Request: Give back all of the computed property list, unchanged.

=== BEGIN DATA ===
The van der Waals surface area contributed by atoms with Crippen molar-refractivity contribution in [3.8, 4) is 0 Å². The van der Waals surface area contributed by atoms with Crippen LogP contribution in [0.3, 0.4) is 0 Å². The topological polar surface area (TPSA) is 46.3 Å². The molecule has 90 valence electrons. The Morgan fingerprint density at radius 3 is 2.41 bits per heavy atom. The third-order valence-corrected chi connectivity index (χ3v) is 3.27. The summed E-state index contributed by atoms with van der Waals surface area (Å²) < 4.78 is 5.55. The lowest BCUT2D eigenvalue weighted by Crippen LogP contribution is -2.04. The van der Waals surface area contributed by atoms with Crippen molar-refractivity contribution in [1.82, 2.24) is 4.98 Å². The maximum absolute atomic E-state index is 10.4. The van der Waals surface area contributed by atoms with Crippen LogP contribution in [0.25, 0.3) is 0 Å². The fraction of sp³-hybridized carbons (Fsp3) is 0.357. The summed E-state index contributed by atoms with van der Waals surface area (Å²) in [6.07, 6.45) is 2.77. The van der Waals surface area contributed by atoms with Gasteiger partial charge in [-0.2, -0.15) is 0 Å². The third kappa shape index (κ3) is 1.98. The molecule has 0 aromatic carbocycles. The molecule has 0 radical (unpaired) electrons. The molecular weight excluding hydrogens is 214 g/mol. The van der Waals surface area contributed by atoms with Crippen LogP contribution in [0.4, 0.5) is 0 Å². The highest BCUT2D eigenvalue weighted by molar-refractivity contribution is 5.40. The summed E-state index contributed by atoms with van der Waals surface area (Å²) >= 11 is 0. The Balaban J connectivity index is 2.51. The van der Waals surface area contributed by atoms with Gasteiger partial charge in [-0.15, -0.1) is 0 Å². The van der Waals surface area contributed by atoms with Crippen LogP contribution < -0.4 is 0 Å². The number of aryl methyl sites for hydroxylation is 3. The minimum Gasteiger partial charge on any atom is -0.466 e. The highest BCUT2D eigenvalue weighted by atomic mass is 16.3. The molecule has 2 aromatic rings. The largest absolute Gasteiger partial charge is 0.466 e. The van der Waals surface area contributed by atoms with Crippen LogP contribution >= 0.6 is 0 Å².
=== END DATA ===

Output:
The van der Waals surface area contributed by atoms with Crippen molar-refractivity contribution in [3.8, 4) is 0 Å². The van der Waals surface area contributed by atoms with Crippen LogP contribution in [0.3, 0.4) is 0 Å². The topological polar surface area (TPSA) is 46.3 Å². The molecule has 90 valence electrons. The Morgan fingerprint density at radius 3 is 2.41 bits per heavy atom. The third-order valence-corrected chi connectivity index (χ3v) is 3.27. The summed E-state index contributed by atoms with van der Waals surface area (Å²) < 4.78 is 5.55. The lowest BCUT2D eigenvalue weighted by Crippen LogP contribution is -2.04. The van der Waals surface area contributed by atoms with Crippen molar-refractivity contribution in [1.82, 2.24) is 4.98 Å². The maximum absolute atomic E-state index is 10.4. The van der Waals surface area contributed by atoms with Crippen LogP contribution in [0.25, 0.3) is 0 Å². The fraction of sp³-hybridized carbons (Fsp3) is 0.357. The summed E-state index contributed by atoms with van der Waals surface area (Å²) in [6.07, 6.45) is 2.77. The van der Waals surface area contributed by atoms with Gasteiger partial charge in [-0.2, -0.15) is 0 Å². The third kappa shape index (κ3) is 1.98. The molecule has 0 aromatic carbocycles. The molecule has 0 radical (unpaired) electrons. The molecular weight excluding hydrogens is 214 g/mol. The van der Waals surface area contributed by atoms with Crippen LogP contribution in [0.4, 0.5) is 0 Å². The highest BCUT2D eigenvalue weighted by molar-refractivity contribution is 5.40. The summed E-state index contributed by atoms with van der Waals surface area (Å²) >= 11 is 0. The Balaban J connectivity index is 2.51. The van der Waals surface area contributed by atoms with Gasteiger partial charge in [-0.15, -0.1) is 0 Å². The van der Waals surface area contributed by atoms with Crippen LogP contribution < -0.4 is 0 Å². The number of aryl methyl sites for hydroxylation is 3. The minimum Gasteiger partial charge on any atom is -0.466 e. The highest BCUT2D eigenvalue weighted by atomic mass is 16.3. The molecule has 2 aromatic rings. The largest absolute Gasteiger partial charge is 0.466 e. The van der Waals surface area contributed by atoms with Crippen LogP contribution >= 0.6 is 0 Å².